On July 19, 1977, United Security filed a suit in the circuit court of La Salle County against Dennis Hayman and his wife Margo (case No. 77-LM-277) alleging fraudulent conspiracy and breach of contract and fiduciary duty against the Haymans in that they manipulated the settlement of the dramshop action (74-157L) in order to deprive United Security of its subrogation rights. Attorney for the defendants Hayman filed a motion to dismiss the complaint, supported by an affidavit in which it was asserted that the issues in the complaint were res judicata in that the same issues were decided as to the same parties in case 74-157L. A responsive affidavit was filed by United Security in which it was asserted inter alia that intervention had been denied in case No. 74-157L and that in the case there had been no rulings made on the issues raised by United Security in the lawsuit in question. The motion to dismiss was granted on December 26, 1978, on the ground that the order of July 3, 1975, in case 74-157L constituted an adjudication of the cause of action in the case commenced by United Security on July 19, 1977, and hence was res judicata.

The sole issue presented in this appeal is whether the trial court was correct in that res judicata barred United Security's cause of action alleging fraudulent conspiracy because of the trial court's earlier dismissal of United Security's petition to intervene and motion to vacate in case 74-157L.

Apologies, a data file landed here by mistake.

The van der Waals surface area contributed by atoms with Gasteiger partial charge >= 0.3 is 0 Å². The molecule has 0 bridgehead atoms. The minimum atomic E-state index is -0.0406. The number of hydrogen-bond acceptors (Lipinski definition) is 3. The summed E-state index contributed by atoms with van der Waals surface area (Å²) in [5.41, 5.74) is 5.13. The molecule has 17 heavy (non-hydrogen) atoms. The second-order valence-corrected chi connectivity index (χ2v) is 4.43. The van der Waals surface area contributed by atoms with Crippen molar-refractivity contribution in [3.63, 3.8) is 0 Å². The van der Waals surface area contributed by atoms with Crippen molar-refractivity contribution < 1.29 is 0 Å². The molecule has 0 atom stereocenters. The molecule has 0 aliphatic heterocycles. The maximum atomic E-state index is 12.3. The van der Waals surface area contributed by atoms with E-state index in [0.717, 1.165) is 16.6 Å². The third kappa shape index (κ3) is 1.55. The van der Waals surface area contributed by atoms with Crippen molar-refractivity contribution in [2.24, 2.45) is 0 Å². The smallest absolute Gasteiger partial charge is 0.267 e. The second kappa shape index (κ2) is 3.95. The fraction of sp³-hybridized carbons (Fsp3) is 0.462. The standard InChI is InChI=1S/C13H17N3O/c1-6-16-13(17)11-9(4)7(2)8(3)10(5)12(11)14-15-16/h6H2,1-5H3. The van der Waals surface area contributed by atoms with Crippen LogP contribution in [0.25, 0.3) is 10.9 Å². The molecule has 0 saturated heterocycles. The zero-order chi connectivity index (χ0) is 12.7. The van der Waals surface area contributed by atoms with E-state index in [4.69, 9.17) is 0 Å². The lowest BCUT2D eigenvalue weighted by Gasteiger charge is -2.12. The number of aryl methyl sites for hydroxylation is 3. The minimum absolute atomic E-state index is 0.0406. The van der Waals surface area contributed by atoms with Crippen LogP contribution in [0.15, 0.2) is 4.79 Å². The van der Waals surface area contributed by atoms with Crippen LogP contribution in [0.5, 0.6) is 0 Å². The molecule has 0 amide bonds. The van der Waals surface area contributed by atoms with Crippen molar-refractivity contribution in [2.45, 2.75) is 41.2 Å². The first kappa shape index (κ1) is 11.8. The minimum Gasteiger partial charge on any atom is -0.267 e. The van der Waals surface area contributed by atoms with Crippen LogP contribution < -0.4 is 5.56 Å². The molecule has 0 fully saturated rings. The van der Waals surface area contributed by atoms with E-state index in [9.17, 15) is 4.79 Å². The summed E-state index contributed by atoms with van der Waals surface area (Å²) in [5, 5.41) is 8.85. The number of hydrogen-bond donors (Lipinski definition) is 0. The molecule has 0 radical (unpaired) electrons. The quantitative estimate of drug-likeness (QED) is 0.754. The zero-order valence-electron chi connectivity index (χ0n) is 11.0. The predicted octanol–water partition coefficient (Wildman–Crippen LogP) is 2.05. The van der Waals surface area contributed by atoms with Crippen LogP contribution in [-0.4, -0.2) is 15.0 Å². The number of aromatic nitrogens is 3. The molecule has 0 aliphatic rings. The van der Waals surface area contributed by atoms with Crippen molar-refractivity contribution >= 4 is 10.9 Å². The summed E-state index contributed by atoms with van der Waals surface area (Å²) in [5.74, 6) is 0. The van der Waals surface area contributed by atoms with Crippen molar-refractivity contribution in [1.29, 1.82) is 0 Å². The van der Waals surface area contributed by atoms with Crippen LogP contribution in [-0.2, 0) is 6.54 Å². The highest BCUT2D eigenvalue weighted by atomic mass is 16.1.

• 1 We quarrel not with the defendants Hayman's contention that in determining whether the doctrine of res judicata applies it is necessary to decide if the same parties, subject matter and cause of action are involved in both proceedings. See City of Elmhurst v. Kegerreis (1946), 392 Ill. 195, 64 N.E.2d 450; 46 Am.Jur.2d Judgments §§ 407, 518 (1969).

In considering the issue raised in this appeal in light of the foregoing rules to be followed in determining whether res judicata is applicable in the instant case we first address our attention to the case of UAW Local 283 v. Scofield (1965), 382 U.S. 205, 15 L.Ed.2d 272, 86 S.Ct. 373. In Scofield our United States Supreme Court held that if intervention is denied in a proceedings, the party so denied intervention would not be bound by the decision therein. See also Yeates v. Daily (1958), 13 Ill.2d 510, 150 N.E.2d 158; Annot., 88 A.L.R. 574 (1934).